It has been vital to success for centuries and will continue to be for centuries more. When we are talking about success on a platform — when we talk about ranking well in Google searches or having a strong Facebook presence — we’re really talking about trust.
Do buyers trust what you’re saying? Do they trust your expertise?
If yes, the platforms will reward you. If not, you'll slip down the rankings.
Smart businesses realize that platforms and tactics should be used to build trust with their audience. Because, I believe, trust is the currency that all businesses share.
But trust isn't just an abstract concept. It's something you can build, measure, and, when you have to, repair.
Below, I'll explain
The building blocks of trust
How to repair broken trust
Why savvy companies use video to build trust faster
We offer consulting services to a small number of businesses each year, some of which are included below. But our mission is to help organizations improve their "trust index" with buyers. We believe this is critical to long-term growth. And it starts with a first impression.
The power of first impressions
Imagine you walk onto a car dealership lot and a salesman comes striding out. Do you expect that salesman to have your best interests at heart, or are you anticipating the whole “Have I got the perfect car for you” routine?
Now granted, used car salesmen have a pretty bad reputation, but it's not unlike the experience when someone comes to your website for the first time.
When customers find you online, they immediately expect your sales pitch. Site visitors are expecting your bias, but you can disarm them by pointedly showing neutrality.
Whenever we lead with honesty, we build trust
How do you show your site visitors that you have their interests in mind?
Focus more on their needs than your celebrating your own excellence. Focus on educating instead of pitching.
We tell ourselves that the buyer doesn’t really want to know how we feel about a product because we’re the ones that are selling it.
If that were true, the buyer would never ask us questions. They’re still holding out a little bit of hope that we might be real and honest with them.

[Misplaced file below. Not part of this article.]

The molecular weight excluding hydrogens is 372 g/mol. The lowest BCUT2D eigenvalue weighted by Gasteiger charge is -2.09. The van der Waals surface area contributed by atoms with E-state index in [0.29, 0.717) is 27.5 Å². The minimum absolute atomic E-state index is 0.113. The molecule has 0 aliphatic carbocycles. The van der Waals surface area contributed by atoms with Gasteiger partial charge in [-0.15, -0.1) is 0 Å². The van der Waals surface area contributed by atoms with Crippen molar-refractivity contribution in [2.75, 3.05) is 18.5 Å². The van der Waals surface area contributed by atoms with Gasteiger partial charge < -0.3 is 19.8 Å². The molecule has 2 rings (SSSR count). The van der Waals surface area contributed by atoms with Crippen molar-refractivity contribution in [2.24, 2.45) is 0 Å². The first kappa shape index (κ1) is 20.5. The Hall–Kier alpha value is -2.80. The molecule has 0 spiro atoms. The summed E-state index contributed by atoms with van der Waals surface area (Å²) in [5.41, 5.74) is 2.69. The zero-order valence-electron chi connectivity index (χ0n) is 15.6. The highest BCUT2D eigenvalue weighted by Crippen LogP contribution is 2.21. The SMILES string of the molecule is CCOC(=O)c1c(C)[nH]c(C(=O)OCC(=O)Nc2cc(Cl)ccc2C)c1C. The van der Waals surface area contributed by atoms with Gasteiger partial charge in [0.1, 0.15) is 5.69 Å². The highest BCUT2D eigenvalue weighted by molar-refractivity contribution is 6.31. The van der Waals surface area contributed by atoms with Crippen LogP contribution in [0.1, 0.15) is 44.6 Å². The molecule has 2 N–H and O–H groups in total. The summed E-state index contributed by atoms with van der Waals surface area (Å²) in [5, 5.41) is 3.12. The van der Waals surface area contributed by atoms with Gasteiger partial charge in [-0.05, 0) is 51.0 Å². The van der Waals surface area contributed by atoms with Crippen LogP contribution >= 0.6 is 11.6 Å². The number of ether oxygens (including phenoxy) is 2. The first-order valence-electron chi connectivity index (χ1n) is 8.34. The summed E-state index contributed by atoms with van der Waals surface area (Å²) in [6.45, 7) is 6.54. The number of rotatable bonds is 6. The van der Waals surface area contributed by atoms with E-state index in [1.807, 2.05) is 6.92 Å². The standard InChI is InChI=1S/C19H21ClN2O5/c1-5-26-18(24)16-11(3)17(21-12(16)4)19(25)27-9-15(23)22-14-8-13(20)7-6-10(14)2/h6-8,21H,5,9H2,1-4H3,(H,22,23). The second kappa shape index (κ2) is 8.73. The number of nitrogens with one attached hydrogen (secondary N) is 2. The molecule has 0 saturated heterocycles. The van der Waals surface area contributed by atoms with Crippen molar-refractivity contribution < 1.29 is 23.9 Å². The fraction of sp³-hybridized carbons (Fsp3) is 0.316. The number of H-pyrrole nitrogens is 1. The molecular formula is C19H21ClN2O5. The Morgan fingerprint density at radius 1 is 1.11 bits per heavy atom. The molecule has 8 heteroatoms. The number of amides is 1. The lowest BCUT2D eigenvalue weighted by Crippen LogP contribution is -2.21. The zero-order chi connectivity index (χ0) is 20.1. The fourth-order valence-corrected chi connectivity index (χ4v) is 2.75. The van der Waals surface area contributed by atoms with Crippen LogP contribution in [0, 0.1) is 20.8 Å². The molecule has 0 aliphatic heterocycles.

Unfortunately, they’re usually disappointed.
So, let's surprise our buyers with honesty and transparency. Here's how.
Companies like Uber and Zappos have turned well-established industries upside down.
Twenty years ago, no one would want to buy a pair of shoes without trying them on first. What if they don’t fit? Well, Zappos looked at that, built a customer-centered return policy, and alleviated that pain point.
People hated getting into a cab not knowing how much their journey would cost them. Uber built a model to solve for it.
In doing so, each operates from a place of trustworthiness built on a simple idea: Customers trust organizations that understand and solve their problems.
It’s easy to take things personally and get defensive, or to blame the customer for being difficult, but there’s a good chance that the customer is at least partially right.
If you get a negative review online, maybe a dozen other people are thinking the exact same thing but didn’t take the time to write it down.
But if you can listen to your customers, if you can own your past missteps and shortcomings, it can go a long way toward building trust in the marketplace.
To me, the best example of this in the past decade or so is Domino’s Pizza. With slumping sales and mounting customer complaints, Domino’s launched a campaign that took full ownership of the situation.
With the Oh Yes We Did campaign, Domino’s acknowledged its critics and used their feedback to chart a new course.
This model can be followed in every single industry. If your business has negative reviews — and customers recognize this — you can say, “You know what, those bad reviews helped us identify some weak areas, and here’s what we’ve done to improve.”
That way, in one swift motion you have validated your past customers and built trust with your future customers.
Build trust, grow your business
If you’re willing to be transparent, to embrace video, to listen to your customers, past, present, and future, you can build trust.
You can become the most trusted voice in your space — and we are all in the business of trust.
Platforms, tools, tactics, these things come and go. Use the ones that make sense for your business, but remember that you should be using them to build trust. In everything you do, endeavor to be honest and transparent — and put your customers at the center. That way, their needs will inform your choices, and they'll know you're there to help them.